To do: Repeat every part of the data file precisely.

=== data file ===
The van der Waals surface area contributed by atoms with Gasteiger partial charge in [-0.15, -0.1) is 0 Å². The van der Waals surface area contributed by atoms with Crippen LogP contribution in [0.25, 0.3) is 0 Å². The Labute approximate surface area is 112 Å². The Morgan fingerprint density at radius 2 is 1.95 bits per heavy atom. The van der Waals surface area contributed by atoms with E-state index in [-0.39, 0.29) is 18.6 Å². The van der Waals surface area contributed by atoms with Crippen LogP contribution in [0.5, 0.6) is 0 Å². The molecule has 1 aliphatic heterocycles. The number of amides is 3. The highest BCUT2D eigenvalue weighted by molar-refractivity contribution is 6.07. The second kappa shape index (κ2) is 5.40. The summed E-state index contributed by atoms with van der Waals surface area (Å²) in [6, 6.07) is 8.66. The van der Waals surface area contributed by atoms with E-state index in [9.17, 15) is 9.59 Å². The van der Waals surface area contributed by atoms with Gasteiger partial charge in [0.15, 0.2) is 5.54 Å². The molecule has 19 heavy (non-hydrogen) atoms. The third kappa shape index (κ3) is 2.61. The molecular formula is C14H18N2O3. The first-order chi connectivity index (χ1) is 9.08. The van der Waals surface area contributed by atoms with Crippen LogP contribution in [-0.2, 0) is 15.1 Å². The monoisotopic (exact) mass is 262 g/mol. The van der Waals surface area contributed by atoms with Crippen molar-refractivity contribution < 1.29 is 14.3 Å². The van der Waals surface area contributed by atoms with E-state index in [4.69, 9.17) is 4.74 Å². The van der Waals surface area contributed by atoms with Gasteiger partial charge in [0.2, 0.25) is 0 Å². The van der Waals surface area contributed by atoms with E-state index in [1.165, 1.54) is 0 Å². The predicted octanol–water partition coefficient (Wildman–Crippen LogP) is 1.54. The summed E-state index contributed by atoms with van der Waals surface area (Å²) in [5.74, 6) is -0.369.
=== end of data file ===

The van der Waals surface area contributed by atoms with Gasteiger partial charge in [-0.15, -0.1) is 0 Å². The van der Waals surface area contributed by atoms with Crippen LogP contribution in [0.25, 0.3) is 0 Å². The Labute approximate surface area is 112 Å². The Morgan fingerprint density at radius 2 is 1.95 bits per heavy atom. The van der Waals surface area contributed by atoms with E-state index in [-0.39, 0.29) is 18.6 Å². The van der Waals surface area contributed by atoms with Crippen LogP contribution in [0.5, 0.6) is 0 Å². The molecule has 1 aliphatic heterocycles. The number of amides is 3. The highest BCUT2D eigenvalue weighted by molar-refractivity contribution is 6.07. The second kappa shape index (κ2) is 5.40. The summed E-state index contributed by atoms with van der Waals surface area (Å²) in [6, 6.07) is 8.66. The van der Waals surface area contributed by atoms with E-state index in [9.17, 15) is 9.59 Å². The van der Waals surface area contributed by atoms with Gasteiger partial charge in [0.15, 0.2) is 5.54 Å². The molecule has 19 heavy (non-hydrogen) atoms. The third kappa shape index (κ3) is 2.61. The molecular formula is C14H18N2O3. The first-order chi connectivity index (χ1) is 9.08. The van der Waals surface area contributed by atoms with Crippen LogP contribution in [-0.2, 0) is 15.1 Å². The monoisotopic (exact) mass is 262 g/mol. The van der Waals surface area contributed by atoms with Crippen molar-refractivity contribution < 1.29 is 14.3 Å². The van der Waals surface area contributed by atoms with E-state index in [4.69, 9.17) is 4.74 Å². The van der Waals surface area contributed by atoms with Gasteiger partial charge in [0.2, 0.25) is 0 Å². The van der Waals surface area contributed by atoms with E-state index in [1.165, 1.54) is 0 Å². The predicted octanol–water partition coefficient (Wildman–Crippen LogP) is 1.54. The summed E-state index contributed by atoms with van der Waals surface area (Å²) in [5.74, 6) is -0.369.